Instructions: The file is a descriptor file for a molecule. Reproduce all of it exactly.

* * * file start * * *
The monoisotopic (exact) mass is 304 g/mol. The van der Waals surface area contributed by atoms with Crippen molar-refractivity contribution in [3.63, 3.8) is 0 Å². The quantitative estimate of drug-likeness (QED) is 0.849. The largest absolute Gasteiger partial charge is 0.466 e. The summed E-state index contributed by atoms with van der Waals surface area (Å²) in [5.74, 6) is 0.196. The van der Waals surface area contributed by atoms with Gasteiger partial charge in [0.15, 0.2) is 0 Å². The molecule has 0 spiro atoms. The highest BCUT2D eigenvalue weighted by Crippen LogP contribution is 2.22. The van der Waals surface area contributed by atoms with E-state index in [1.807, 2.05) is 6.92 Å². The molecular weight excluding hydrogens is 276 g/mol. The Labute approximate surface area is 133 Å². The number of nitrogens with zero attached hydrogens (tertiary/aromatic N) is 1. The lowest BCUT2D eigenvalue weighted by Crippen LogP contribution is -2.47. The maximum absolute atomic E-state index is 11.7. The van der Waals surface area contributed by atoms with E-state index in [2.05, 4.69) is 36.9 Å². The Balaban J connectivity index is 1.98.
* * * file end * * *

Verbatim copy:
The monoisotopic (exact) mass is 304 g/mol. The van der Waals surface area contributed by atoms with Crippen molar-refractivity contribution in [3.63, 3.8) is 0 Å². The quantitative estimate of drug-likeness (QED) is 0.849. The largest absolute Gasteiger partial charge is 0.466 e. The summed E-state index contributed by atoms with van der Waals surface area (Å²) in [5.74, 6) is 0.196. The van der Waals surface area contributed by atoms with Gasteiger partial charge in [0.15, 0.2) is 0 Å². The molecule has 0 spiro atoms. The highest BCUT2D eigenvalue weighted by Crippen LogP contribution is 2.22. The van der Waals surface area contributed by atoms with E-state index in [1.807, 2.05) is 6.92 Å². The molecular weight excluding hydrogens is 276 g/mol. The Labute approximate surface area is 133 Å². The number of nitrogens with zero attached hydrogens (tertiary/aromatic N) is 1. The lowest BCUT2D eigenvalue weighted by Crippen LogP contribution is -2.47. The maximum absolute atomic E-state index is 11.7. The van der Waals surface area contributed by atoms with E-state index in [2.05, 4.69) is 36.9 Å². The Balaban J connectivity index is 1.98.